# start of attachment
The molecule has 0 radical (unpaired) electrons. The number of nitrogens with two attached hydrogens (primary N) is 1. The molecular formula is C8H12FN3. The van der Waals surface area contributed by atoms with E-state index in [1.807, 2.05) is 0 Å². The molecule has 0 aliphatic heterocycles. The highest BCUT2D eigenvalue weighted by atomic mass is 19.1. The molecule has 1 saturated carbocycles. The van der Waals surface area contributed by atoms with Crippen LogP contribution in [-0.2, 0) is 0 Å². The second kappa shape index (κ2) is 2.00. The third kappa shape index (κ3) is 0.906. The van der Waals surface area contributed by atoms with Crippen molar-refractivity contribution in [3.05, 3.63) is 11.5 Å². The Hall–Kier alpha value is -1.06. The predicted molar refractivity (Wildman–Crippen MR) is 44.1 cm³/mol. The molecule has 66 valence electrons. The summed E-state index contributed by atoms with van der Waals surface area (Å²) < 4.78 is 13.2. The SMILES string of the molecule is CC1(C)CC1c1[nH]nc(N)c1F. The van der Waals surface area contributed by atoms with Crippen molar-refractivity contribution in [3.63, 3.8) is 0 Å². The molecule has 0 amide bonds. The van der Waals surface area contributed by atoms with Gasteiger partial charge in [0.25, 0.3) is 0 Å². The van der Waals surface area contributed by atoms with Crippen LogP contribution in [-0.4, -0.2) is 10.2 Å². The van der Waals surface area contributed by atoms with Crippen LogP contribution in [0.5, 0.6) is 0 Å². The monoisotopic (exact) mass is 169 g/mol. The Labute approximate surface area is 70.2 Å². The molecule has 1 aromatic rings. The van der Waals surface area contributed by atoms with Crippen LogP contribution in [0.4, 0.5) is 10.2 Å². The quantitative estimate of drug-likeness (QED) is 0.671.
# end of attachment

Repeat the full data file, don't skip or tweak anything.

The molecule has 0 radical (unpaired) electrons. The number of nitrogens with two attached hydrogens (primary N) is 1. The molecular formula is C8H12FN3. The van der Waals surface area contributed by atoms with E-state index in [1.807, 2.05) is 0 Å². The molecule has 0 aliphatic heterocycles. The highest BCUT2D eigenvalue weighted by atomic mass is 19.1. The molecule has 1 saturated carbocycles. The van der Waals surface area contributed by atoms with Crippen LogP contribution in [-0.2, 0) is 0 Å². The second kappa shape index (κ2) is 2.00. The third kappa shape index (κ3) is 0.906. The van der Waals surface area contributed by atoms with Crippen molar-refractivity contribution in [3.05, 3.63) is 11.5 Å². The Hall–Kier alpha value is -1.06. The predicted molar refractivity (Wildman–Crippen MR) is 44.1 cm³/mol. The molecule has 66 valence electrons. The summed E-state index contributed by atoms with van der Waals surface area (Å²) < 4.78 is 13.2. The SMILES string of the molecule is CC1(C)CC1c1[nH]nc(N)c1F. The van der Waals surface area contributed by atoms with Crippen molar-refractivity contribution in [3.63, 3.8) is 0 Å². The molecule has 0 amide bonds. The van der Waals surface area contributed by atoms with Gasteiger partial charge in [0.25, 0.3) is 0 Å². The van der Waals surface area contributed by atoms with Crippen LogP contribution in [-0.4, -0.2) is 10.2 Å². The van der Waals surface area contributed by atoms with Crippen LogP contribution in [0.5, 0.6) is 0 Å². The monoisotopic (exact) mass is 169 g/mol. The Labute approximate surface area is 70.2 Å². The molecule has 1 aromatic rings. The van der Waals surface area contributed by atoms with Crippen LogP contribution in [0.4, 0.5) is 10.2 Å². The quantitative estimate of drug-likeness (QED) is 0.671.